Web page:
Let me give you an example. Your company builds homes. Now, you have the choice on the materials you use, the people you hire, the prices you charge, and the way you disburse your profit.
Company A: Source the cheapest material and labour. Follow basic industry codes and standards when it comes to both environmental and employment laws. Don’t adopt new policies, simply do what has always been done before, it worked then, so why change it? Charge an arm and a leg for an average product by creating hype through flashy advertising, and payout your stockholders sizeable dividends while cutting out year-end bonus to staff.
Company B: Design a home that is built to last. Use innovation and biomimicry when drawing up blueprints and sourcing materials. Hire a diverse team of individuals, including community members that are often overlooked – match people’s passion to their job description, and continuously be open to development and improvement. Market that the value is in the lifespan of the product and charge a fair price. Go above and beyond basic legal compliance; pave the way as an industry leader setting the benchmark. Invest in your stakeholders and recognize that “paying out dividends” doesn’t always have to be monetary.
Analyzing the Results
At the end of the day, both of these companies will likely have a similar price tag on their finished product – but what’s below the surface really defines how well they have achieved a TBL.
Company A followed the profit train and on the way picked up very few passengers, their overall impact trickling down just a few feet. Company B on the other hand has a full cabin, and the ripple effect of their positive impact extends for miles.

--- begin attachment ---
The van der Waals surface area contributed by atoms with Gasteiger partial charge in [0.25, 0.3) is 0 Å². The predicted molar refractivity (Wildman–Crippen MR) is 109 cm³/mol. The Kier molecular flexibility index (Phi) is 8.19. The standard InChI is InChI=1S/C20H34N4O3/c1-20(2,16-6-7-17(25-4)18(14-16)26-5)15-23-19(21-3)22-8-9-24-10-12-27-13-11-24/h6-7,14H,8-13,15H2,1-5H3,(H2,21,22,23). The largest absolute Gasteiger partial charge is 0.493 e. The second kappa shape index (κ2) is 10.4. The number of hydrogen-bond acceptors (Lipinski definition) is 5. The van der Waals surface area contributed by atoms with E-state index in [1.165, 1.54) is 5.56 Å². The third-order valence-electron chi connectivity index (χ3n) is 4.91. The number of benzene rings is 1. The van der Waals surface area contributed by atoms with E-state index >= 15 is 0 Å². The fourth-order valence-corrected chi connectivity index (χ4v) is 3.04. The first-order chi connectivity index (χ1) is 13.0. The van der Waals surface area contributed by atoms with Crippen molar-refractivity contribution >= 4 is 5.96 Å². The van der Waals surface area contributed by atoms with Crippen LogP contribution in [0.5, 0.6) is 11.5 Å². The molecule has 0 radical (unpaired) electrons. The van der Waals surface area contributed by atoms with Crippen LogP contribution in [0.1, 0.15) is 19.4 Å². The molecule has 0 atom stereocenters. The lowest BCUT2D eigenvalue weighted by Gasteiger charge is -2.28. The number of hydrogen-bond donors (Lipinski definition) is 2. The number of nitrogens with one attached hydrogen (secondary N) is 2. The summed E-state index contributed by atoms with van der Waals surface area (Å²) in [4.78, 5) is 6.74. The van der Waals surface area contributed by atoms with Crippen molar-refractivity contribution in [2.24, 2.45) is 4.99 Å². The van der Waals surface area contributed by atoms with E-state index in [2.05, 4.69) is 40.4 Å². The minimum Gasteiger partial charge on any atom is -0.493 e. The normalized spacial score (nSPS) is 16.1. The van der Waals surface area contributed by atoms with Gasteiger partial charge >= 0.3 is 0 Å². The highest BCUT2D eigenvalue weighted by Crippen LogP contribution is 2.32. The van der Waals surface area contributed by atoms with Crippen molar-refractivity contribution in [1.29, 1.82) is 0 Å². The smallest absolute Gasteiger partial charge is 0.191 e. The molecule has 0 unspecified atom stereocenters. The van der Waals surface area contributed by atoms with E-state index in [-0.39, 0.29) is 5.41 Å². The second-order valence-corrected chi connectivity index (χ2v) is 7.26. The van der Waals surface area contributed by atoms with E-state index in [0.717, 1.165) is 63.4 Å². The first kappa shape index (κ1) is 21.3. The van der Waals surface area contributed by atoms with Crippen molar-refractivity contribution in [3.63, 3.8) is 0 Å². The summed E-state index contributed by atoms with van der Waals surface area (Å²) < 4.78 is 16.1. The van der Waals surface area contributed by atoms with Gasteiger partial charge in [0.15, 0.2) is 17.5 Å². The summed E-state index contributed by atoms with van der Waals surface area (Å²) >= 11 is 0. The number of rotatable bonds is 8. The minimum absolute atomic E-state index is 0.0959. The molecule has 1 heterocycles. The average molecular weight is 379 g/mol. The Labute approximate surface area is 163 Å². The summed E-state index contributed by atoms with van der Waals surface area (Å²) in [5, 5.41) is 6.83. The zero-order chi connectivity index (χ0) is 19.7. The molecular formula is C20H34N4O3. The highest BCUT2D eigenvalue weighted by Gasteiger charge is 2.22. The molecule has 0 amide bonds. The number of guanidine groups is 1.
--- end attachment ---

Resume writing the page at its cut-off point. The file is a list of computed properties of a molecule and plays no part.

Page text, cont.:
Since Company B made choices that aligned with a TBL framework, they will reap rewards of a more productive and empowered team, along with trust from their customer base which translates into positive word of mouth.
With higher retention of staff and increased trust from current and future customers, HR and marketing costs ultimately go down. These are simple examples of leverage points that benefit people and profit.
If a community is full of companies that model themselves after Company B, it’s a community leveraging economic development to improve the environment and social wellbeing of its residents.
To achieve a healthy TBL, you need to shift your perspective. You need to see things differently. You need to see value where others see nothing. Because on a planet of finite resources and a growing population, focusing solely on profit won’t add up to much.
About the Author – Leah Feor
Leah is a strategic advisor and content creator for Simply Sustainable™. Balancing a triple bottom line for organizations and individuals is her utmost goal. She’s a big picture thinker with an eye for detail. Her passion for the environment and social impact bring her business background to life. Outdoor adventures, healthy living, and continuous learning are just a few of her favourite things.